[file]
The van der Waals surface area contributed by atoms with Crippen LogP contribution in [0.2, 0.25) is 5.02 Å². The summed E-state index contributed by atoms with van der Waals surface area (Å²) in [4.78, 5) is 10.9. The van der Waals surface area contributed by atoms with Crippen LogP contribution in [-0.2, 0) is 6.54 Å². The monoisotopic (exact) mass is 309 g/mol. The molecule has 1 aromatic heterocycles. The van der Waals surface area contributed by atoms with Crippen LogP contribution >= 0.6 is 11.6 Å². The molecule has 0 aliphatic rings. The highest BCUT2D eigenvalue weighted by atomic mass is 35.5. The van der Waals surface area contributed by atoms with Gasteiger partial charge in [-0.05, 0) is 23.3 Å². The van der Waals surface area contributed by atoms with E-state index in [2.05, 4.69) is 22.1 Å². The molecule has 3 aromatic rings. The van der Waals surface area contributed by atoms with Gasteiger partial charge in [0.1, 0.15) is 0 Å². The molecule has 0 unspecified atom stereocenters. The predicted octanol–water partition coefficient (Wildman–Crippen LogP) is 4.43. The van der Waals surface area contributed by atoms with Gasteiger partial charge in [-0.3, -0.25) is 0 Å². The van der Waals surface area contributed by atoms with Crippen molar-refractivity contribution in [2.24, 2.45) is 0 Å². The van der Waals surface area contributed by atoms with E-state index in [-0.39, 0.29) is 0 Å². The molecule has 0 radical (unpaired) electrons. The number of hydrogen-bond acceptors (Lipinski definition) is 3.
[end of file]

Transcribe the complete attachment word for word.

The van der Waals surface area contributed by atoms with Crippen LogP contribution in [0.2, 0.25) is 5.02 Å². The summed E-state index contributed by atoms with van der Waals surface area (Å²) in [4.78, 5) is 10.9. The van der Waals surface area contributed by atoms with Crippen LogP contribution in [-0.2, 0) is 6.54 Å². The monoisotopic (exact) mass is 309 g/mol. The molecule has 1 aromatic heterocycles. The van der Waals surface area contributed by atoms with Crippen LogP contribution >= 0.6 is 11.6 Å². The molecule has 0 aliphatic rings. The highest BCUT2D eigenvalue weighted by atomic mass is 35.5. The van der Waals surface area contributed by atoms with Gasteiger partial charge in [-0.05, 0) is 23.3 Å². The van der Waals surface area contributed by atoms with E-state index in [2.05, 4.69) is 22.1 Å². The molecule has 3 aromatic rings. The van der Waals surface area contributed by atoms with Gasteiger partial charge in [0.1, 0.15) is 0 Å². The molecule has 0 unspecified atom stereocenters. The predicted octanol–water partition coefficient (Wildman–Crippen LogP) is 4.43. The van der Waals surface area contributed by atoms with Gasteiger partial charge in [-0.3, -0.25) is 0 Å². The van der Waals surface area contributed by atoms with Crippen molar-refractivity contribution in [2.24, 2.45) is 0 Å². The van der Waals surface area contributed by atoms with E-state index in [-0.39, 0.29) is 0 Å². The molecule has 0 radical (unpaired) electrons. The number of hydrogen-bond acceptors (Lipinski definition) is 3.